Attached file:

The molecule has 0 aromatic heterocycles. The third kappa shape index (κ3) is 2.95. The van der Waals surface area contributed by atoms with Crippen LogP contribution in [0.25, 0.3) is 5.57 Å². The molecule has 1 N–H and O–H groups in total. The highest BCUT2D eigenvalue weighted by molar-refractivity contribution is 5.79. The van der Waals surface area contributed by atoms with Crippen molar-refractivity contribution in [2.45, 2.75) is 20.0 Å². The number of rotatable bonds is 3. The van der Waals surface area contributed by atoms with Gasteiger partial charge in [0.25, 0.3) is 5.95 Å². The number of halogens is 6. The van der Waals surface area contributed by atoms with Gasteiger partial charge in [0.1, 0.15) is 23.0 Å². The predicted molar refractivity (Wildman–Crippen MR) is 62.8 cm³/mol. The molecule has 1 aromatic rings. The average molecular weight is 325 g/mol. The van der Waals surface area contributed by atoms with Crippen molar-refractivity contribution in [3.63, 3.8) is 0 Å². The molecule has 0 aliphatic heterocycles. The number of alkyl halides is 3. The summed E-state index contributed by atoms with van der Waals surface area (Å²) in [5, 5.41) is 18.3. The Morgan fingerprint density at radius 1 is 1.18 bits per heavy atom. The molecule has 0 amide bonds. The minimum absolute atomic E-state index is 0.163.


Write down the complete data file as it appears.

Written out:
The molecule has 0 aromatic heterocycles. The third kappa shape index (κ3) is 2.95. The van der Waals surface area contributed by atoms with Crippen LogP contribution in [0.25, 0.3) is 5.57 Å². The molecule has 1 N–H and O–H groups in total. The highest BCUT2D eigenvalue weighted by molar-refractivity contribution is 5.79. The van der Waals surface area contributed by atoms with Crippen molar-refractivity contribution in [2.45, 2.75) is 20.0 Å². The number of rotatable bonds is 3. The van der Waals surface area contributed by atoms with Gasteiger partial charge in [0.25, 0.3) is 5.95 Å². The number of halogens is 6. The van der Waals surface area contributed by atoms with Gasteiger partial charge in [0.1, 0.15) is 23.0 Å². The predicted molar refractivity (Wildman–Crippen MR) is 62.8 cm³/mol. The molecule has 1 aromatic rings. The average molecular weight is 325 g/mol. The van der Waals surface area contributed by atoms with Crippen molar-refractivity contribution in [3.63, 3.8) is 0 Å². The molecule has 0 aliphatic heterocycles. The number of alkyl halides is 3. The summed E-state index contributed by atoms with van der Waals surface area (Å²) in [5, 5.41) is 18.3. The Morgan fingerprint density at radius 1 is 1.18 bits per heavy atom. The molecule has 0 amide bonds. The minimum absolute atomic E-state index is 0.163.